What Happens if You Over-Contribute to Your IRA
March marks the start of spring and the middle of the tax filing season. If you still need to file, then you may have the opportunity to contribute for last year as well as this year.
According to IRS Publication 590, you can contribute to the prior year up until the tax filing deadline and you can also contribute for the current year. Your current year IRA contribution is something to consider when deciding what to do with any tax refunds you receive.
While it seems like IRA contributions are the simplest aspect of managing your self-directed IRA, there are still things you need to know about them to avoid IRS penalties.
For example, you can make contributions to a Roth at any age, but Traditional IRA contributions stop once you reach age 72. You can continue to invest with the earnings in your Traditional IRA no matter your age.
It is important to remember Roth IRAs have income qualifications, while Traditional IRAs do not. When it comes to contributions, a unifying factor is you need to have earned income. The exception to these rules is a spousal IRA contribution.
This detail was put in place for someone who receives minimal or no compensation. Their spouse may contribute on their behalf, provided the couple files jointly on their return and meets other qualifications.
Good Recordkeeping Matters
Factors, such as the details above, are why it is crucial for Equity Trust clients to use deposit coupons to differentiate what incoming funds represent.
Equity Trust receives funds for a variety of reasons: proceeds of a sale, investment income such as a loan or rent payments, rollovers, transfers, and personal contributions.
Remember, rollovers and contributions have tax reporting implications and specific guidelines. We need to know how to identify and handle your funds to make sure your account accurately reflects all activity.
It is a good practice to make sure all of your financial records are correct and up to date. Reconciling account statements, keeping track of income and expenses, and monitoring account performance are just a few aspects to be aware of.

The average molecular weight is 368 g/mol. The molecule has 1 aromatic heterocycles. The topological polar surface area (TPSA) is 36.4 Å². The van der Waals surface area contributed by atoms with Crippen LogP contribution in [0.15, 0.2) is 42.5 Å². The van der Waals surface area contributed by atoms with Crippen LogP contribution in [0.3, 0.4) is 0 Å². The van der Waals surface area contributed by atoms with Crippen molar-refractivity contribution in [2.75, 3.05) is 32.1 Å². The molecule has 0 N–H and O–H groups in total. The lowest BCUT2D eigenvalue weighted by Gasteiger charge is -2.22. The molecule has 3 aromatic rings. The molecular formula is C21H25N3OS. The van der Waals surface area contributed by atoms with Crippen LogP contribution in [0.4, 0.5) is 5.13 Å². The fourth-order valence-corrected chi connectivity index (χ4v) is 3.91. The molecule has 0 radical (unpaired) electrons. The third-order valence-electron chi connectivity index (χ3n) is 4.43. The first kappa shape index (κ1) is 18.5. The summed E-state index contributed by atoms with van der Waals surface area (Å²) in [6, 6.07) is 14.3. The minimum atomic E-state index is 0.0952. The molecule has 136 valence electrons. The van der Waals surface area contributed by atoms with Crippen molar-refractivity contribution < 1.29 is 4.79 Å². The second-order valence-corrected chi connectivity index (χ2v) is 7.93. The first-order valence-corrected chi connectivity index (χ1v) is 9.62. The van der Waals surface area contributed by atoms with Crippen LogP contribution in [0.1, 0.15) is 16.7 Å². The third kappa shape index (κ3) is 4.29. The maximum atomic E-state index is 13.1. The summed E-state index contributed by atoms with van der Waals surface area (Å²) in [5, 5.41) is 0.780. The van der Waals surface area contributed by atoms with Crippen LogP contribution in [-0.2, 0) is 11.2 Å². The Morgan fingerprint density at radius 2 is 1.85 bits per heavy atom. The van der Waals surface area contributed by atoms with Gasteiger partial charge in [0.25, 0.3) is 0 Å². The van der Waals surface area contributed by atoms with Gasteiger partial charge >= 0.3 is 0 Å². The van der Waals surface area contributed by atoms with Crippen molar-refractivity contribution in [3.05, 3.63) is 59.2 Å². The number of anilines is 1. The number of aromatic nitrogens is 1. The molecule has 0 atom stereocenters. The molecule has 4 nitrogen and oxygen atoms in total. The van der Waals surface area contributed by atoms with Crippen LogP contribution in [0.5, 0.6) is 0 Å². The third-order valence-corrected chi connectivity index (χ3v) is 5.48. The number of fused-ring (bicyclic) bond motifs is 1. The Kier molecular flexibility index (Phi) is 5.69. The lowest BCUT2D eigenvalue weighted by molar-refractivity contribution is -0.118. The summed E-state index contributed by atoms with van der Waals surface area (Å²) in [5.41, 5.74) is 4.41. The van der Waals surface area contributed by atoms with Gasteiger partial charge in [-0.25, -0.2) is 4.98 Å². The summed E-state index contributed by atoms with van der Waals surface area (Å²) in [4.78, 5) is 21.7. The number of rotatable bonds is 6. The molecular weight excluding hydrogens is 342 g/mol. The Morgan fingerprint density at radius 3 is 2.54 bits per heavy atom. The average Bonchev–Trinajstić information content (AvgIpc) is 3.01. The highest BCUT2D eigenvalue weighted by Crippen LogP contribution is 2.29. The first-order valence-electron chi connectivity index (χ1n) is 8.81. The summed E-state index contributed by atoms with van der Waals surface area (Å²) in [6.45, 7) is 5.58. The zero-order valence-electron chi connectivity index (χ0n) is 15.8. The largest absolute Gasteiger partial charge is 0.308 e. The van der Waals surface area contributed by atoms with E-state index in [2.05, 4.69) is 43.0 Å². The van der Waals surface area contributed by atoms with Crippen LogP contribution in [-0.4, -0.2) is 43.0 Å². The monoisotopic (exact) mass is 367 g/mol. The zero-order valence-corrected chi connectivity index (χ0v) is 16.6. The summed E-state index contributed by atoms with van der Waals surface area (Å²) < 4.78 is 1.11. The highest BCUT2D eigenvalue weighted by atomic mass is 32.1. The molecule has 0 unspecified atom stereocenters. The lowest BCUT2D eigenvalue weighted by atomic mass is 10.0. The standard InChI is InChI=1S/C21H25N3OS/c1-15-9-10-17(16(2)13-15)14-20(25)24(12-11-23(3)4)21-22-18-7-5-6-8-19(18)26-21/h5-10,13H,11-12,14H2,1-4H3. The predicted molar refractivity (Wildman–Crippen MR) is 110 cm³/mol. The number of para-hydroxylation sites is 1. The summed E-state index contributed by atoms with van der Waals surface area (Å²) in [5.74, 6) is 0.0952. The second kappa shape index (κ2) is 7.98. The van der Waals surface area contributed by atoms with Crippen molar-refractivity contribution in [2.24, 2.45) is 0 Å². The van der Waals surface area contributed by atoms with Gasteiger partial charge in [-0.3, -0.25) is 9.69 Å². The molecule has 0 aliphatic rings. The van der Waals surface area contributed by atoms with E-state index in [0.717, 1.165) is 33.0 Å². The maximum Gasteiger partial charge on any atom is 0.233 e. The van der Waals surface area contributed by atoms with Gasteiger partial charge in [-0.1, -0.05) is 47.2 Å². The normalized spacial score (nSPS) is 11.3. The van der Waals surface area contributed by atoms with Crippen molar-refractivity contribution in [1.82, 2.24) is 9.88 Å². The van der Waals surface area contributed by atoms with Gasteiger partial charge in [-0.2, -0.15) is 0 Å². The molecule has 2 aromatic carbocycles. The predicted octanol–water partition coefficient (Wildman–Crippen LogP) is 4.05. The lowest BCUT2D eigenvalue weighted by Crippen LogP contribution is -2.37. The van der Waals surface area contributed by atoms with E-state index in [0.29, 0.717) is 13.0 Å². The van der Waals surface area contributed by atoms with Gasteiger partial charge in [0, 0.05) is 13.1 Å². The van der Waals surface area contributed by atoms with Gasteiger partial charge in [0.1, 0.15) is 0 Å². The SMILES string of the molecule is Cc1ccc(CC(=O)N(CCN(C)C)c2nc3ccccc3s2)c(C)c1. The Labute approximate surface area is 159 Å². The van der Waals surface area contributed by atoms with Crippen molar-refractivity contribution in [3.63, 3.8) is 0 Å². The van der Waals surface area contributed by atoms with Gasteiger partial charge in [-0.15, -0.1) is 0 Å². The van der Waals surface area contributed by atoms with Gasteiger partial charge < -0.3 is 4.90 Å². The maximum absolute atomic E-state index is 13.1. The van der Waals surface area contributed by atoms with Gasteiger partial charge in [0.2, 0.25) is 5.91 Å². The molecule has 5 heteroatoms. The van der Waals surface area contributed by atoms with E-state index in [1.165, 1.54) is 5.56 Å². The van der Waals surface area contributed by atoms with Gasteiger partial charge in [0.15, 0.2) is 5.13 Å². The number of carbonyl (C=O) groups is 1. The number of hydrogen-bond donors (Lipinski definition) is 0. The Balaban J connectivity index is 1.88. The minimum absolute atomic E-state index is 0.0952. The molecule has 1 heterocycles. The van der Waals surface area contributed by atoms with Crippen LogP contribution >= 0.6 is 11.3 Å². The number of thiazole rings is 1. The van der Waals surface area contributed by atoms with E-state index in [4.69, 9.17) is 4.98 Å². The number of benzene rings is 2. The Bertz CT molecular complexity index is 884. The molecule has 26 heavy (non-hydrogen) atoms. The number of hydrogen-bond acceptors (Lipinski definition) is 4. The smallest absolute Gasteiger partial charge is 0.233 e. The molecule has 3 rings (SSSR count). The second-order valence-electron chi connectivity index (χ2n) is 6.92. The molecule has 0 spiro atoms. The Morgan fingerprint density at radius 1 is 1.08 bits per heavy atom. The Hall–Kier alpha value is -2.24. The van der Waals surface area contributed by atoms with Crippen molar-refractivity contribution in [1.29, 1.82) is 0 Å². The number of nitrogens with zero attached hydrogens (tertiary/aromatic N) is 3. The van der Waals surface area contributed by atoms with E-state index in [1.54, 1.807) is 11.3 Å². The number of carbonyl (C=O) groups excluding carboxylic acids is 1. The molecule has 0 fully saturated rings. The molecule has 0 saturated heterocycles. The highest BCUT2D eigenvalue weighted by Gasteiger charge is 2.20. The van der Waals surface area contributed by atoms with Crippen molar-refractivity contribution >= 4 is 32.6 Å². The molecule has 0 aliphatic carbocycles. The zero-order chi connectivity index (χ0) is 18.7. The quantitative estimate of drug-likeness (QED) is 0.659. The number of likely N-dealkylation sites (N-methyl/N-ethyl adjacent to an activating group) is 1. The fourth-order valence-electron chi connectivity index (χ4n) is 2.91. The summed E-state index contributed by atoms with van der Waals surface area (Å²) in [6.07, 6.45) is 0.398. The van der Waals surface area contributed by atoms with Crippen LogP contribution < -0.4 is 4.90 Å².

Equity Trust recognizes self-directed IRA owners play a more hands-on role with their account and provides tools to account holders to manage their accounts.
Did You Contribute Too Much?
Prevention is one of the best ways to reduce avoidable errors with your IRA. Excess contributions, also known as ineligible contributions, need to be avoided, and corrected if they occur.
An ineligible or excess contribution happens when you contributed more than the allowable amount based on:
- Year –The limit for the prior year may be lower than the limit for the current year. You may not realize how much you contributed during the course of the year and contribute more than allowed.
- Plan type – You are over age 72 and you made a contribution to your Traditional IRA. Catch-up amount based on age rules as well and you need to make sure you follow those rules.
- Income Limit – Roth IRAs have MAGI based contribution limits/filing status criteria. If you contribute more than your income bracket allows, this is an excess contribution.
While rollovers do not count as an IRA contribution, they have their own rules, including items on ineligible/excess contributions.
Get more details on ineligible rollover amounts in IRS Publication 590 and this IRS page.
Did You Over-Contribute?
If you have over-contributed, there is a time window to make a correction without penalty. You must remove the excess contribution amount, along with any earnings from those funds by your tax filing deadline – typically April 15.
If you filed your taxes by this deadline, you automatically have six additional months to remove the excess.
It’s important to note you won’t be taxed on the distribution of the excess contribution if you correct the situation in a timely manner, but the taxable environments of your plan will go into effect if you also need to distribute any earnings from the excess funds.
This distribution includes being subject to any penalties for premature withdrawal of funds, if applicable. For every year the excess/ineligible contribution remains in the account, those funds are subject to a 6-percent penalty that accrues for every year they remain in the account.
Consulting with a tax advisor or CPA can prove beneficial if you find yourself in an excess/ineligible contribution situation.
Once you know the action you want to take to correct the matter, reach out to our service team to for assistance in completing the necessary paperwork to remedy the situation.
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